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Microsoft just fixed one of the most annoying things about Windows

Published Apr 9th, 2019 6:50AM EDT
Windows 10 Safely Remove Hardware
Image: Microsoft

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One of the most annoying Windows features ever, one that lasted through many iterations of Microsoft’s popular operating system, was the prompt to safely remove a storage drive before actually yanking it out of the USB port. I know I’ve violated that rule countless times during my Windows days, mainly because it didn’t always work as intended. And I have never experienced any data loss or any other issues that should have made me realize that I should have safely removed the drive before ejecting. Going forward, Microsoft will let you remove that flash drive or external drive whenever you please, without bothering you with prompts.

The company explained it all in a support document on its website, revealing the new Quick removal setting that’s going to be the default in all Windows 10 versions starting with 1800.

The other setting is Better performance, and you can customize each external device to fit your needs.

As before, however, you should always remove a drive once you’re done copying files to or from it to prevent data loss. This has nothing to do with the way Quick removal works, it’s just common sense.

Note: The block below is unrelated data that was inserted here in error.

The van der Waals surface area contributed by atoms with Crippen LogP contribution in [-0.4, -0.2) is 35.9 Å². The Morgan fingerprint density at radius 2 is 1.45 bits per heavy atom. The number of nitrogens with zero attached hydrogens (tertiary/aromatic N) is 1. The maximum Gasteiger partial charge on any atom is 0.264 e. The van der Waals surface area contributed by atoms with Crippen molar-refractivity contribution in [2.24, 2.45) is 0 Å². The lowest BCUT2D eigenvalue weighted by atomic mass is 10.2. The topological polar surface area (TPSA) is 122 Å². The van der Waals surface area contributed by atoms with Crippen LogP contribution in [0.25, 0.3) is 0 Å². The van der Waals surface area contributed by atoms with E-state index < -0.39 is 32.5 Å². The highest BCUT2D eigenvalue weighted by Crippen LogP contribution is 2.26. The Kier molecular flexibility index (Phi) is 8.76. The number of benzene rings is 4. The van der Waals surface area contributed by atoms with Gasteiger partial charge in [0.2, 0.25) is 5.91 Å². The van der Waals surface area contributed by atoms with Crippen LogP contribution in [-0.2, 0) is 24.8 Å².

But the safe removal setting that’s been bothering many people for years isn’t just fairytale. Microsoft says that in Better performance mode, you’ll get other features that should speed up data transfers:

This policy manages storage operations in a manner that improves system performance. When this policy is in effect, Windows can cache write operations to the external device. However, you must use the Safely Remove Hardware process to remove the external drive. The Safely Remove Hardware process protects the integrity of data on the device by making sure that all cached operations finish.

With Quick Removal as a default, you’ll lose the cache disk operations features, meaning that the drive will always be ready for ejection.

It’s up to you to decide how you want to remove storage drives from your Windows phones, and you’ll find all the instructions you need for customizing them at this link.

Chris Smith Senior Writer

Chris Smith has been covering consumer electronics ever since the iPhone revolutionized the industry in 2008. When he’s not writing about the most recent tech news for BGR, he brings his entertainment expertise to Marvel’s Cinematic Universe and other blockbuster franchises.

Outside of work, you’ll catch him streaming almost every new movie and TV show release as soon as it's available.